I recently called my TV-service provider and a funny thing happened. The company, which has never wasted an opportunity to try and upsell me at every point of contact, actually tried to “downsell” me. Here’s what took place:
I realized that a special 50%-off deal on my HBO package was about to expire. So I called thinking I would need to “retire” my HBO channels for a month or two, until I could again qualify for a discounted offer. I kicked off the conversation noting that “my monthly bill is too high already” and the customer rep did two things.
- She agreed to extend my 50%-off deal—on the spot.
- She reviewed my TV channel package and mentioned she might be able to save me a few dollars if I downgraded to a bundle with less channels.
I stayed pat with my channel package, glad that my HBO price wasn’t going up, but my overall impression was—how refreshing. There was no attempt to sell me additional premium channels or an Internet speed upgrade. It actually seemed like the company was looking out for my best interests, instead of trying to squeeze a few more dollars out of me.
It got me thinking: In CRM and customer loyalty, we’ve long been programmed to try and increase the value of each customer by upselling. But, in at least some cases, might it be a better approach to skip the upsell and show the customer a little TLC to help ensure they remain loyal customers?
Another company that’s jumped into the “downsell” game is a long-time favorite of mine, the Patagonia outdoor clothing and gear retailer. A recent e-mail I received from the company promoted its “Spring 2015 Well Worn Tour” and it had nothing to do with its new spring line of clothing. Here’s the pitch:
To change our relationship with stuff, this spring Patagonia’s biodiesel repair wagon will travel coast to coast repairing clothing for free, teaching folks how to fix things themselves and selling used Patagonia® clothing. Bring us your tired, well-loved clothing for repair. If you don’t have any, we’ll supply it. Fix it and you can keep it.
When I click through to the site, there’s no attempt to sell me anything. There are links to a “Worn Wear Blog” that features stories and pictures on customers and their well-used Patagonia gear, as well as a link to “iFixit” manuals that show you how to fix holes or tears in your Patagonia clothing.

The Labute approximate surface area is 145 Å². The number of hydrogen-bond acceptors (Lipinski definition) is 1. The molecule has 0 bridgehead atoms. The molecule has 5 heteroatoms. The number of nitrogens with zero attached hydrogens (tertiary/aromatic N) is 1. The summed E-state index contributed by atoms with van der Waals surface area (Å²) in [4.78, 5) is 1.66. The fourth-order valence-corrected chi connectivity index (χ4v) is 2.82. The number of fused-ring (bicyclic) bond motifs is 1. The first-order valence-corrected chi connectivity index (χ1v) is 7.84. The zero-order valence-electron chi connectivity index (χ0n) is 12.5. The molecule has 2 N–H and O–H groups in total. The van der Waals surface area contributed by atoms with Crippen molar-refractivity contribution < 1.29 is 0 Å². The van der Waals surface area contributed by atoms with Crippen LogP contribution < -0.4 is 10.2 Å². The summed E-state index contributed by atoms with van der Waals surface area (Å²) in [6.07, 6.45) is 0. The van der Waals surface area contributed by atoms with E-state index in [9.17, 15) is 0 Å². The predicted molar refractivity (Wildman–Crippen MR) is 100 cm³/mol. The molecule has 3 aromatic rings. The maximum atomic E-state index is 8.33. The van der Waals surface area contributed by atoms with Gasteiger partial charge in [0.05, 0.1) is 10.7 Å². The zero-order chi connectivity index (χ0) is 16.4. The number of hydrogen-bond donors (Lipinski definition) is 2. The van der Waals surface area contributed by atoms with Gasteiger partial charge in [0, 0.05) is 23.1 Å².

All in all, this strikes me as a brilliant approach to customer retention. It backs up the company’s brand story by showing they “walk the walk” and really care about environmental waste, while also reinforcing the idea that their stuff lasts forever. I’m sold and they didn’t try to sell me a thing.
There’s a related story from the raconteurs over at Trendwatching, who have identified “sympathetic pricing” as a trend to watch for in 2015. It’s described as a discount that “relieves pain points, offers a helping hand in difficult times, or supports a shared value”. Again, it’s an attempt to make a connection with a customer by giving them a price break in order to ensure their continued loyalty.
One such example of sympathetic pricing surfaced at the Noosa Resort in Australia, located on the country’s “Sunshine Coast”. Last year the resort offered guests a unique “Rainy Weather Rebate”—a 20% discount if it rained more than 5mm during their stay. So even if guests had a rainy visit, they could still leave with the warm glow of having a few extra dollars in their wallet.
In some instances, might a “downsell” be a better way to earn a customer’s trust and ensure their long-term loyalty? Would this approach work for your company, brand or clients?